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Sep 15, 2010 (Vol. 30, No. 16)

Regulating Laboratory-Developed Tests

Task Will Require Deft Hand from FDA to Retain Innovation and Patient Access

  • FDA's Public Meeting

    FDA has now abandoned the IVDMIA proposal in favor of a more ambitious objective: regulating LDTs under the medical-device provisions of federal law. In July, FDA held a two-day public meeting to explore various issues relating to LDT regulation.

    In announcing the meeting, FDA explained that enforcement discretion was no longer appropriate for several reasons. FDA cited, among other factors, the greater complexity of tests, and the rise of LDTs offered on a national level. Another factor in FDA’s greater regulatory scrutiny is the growth of genetic tests promoted directly to consumers. FDA officials have called LDTs a “loophole,” used by laboratories to circumvent the FDA process.

    The public meeting attracted significant public interest. Because requests to attend exceeded the 400-plus seating capacity in the original venue, FDA moved the meeting to an auditorium that could hold over 700 people. Many more people watched via a webcast.

    This high degree of interest is not surprising given the significant role LDTs play in the U.S. healthcare system. For example, over 1,800 genetic tests are estimated to be available, but only a handful have been reviewed by FDA. LDTs are playing an increasingly important role in personalized medicine, including companion diagnostics for pharmaceuticals. These tests also are used to identify emerging diseases and to diagnose rare and orphan diseases for which there are no IVDs.

    The development of LDTs has become a large and growing business. Many start-up companies have been formed to offer LDTs; well-established laboratories have also invested heavily in offering innovative tests as LDTs. New LDTs are continually being introduced.

    As LDTs have proliferated, IVD manufacturers have become increasingly troubled by a perceived uneven playing field. While LDTs are exempt from FDA regulation (but not exempt from other types of regulation, including CLIA, state scrutiny, and oversight by professional organizations), assay manufacturers need to go through the FDA review process and comply with FDA’s ongoing regulatory requirements. Other observers have questioned whether LDTs have been adequately tested and clinically validated.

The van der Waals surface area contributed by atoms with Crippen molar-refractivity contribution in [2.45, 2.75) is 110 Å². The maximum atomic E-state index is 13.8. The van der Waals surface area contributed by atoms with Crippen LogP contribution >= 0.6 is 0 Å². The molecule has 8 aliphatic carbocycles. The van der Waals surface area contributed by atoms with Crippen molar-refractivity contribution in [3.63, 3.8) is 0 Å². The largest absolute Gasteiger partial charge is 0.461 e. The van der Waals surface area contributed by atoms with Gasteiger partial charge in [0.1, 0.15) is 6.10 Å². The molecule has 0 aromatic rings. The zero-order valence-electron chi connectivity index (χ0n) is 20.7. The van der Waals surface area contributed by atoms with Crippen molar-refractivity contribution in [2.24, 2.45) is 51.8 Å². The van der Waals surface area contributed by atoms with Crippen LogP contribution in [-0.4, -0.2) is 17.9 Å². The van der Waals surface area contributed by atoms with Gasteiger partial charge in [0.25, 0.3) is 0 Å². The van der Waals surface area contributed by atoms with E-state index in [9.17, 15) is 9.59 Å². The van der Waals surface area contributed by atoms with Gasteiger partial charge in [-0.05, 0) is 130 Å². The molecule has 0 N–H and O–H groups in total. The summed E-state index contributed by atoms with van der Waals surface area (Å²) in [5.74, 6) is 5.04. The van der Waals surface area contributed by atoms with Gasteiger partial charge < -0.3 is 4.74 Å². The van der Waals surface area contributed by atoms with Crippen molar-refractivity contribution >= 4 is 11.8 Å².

There are many different companies and organizations that are affected by LDT regulation. Nevertheless, during the FDA two-day meeting, speakers from various perspectives generally agreed that FDA should regulate some LDTs in some manner. There was no consensus, though, regarding the nature and parameters of that process. FDA’s extension of device regulations to LDTs presents many questions. Resolving these will not be easy.

    One legal issue is whether FDA can regulate LDTs simply through a guidance document. At the public meeting, FDA asserted that because it had been exercising enforcement discretion before, the change in policy from nonregulation to regulation would not require rule making.

    Using the guidance document route is far easier and faster for FDA. For example, before issuing a final rule, FDA would need to formally address each significant comment. There is no parallel requirement for guidance documents. Also, rule making does need to analyze economic impact, while guidance documents do not.

    Regulating LDTs will impose a large financial burden on laboratories. Whether FDA is correct regarding the legality of using guidance documents is legally debatable. If FDA’s authority over LDTs is challenged in court, the failure to use formal rules rather than informal guidance should feature prominently in the litigation.

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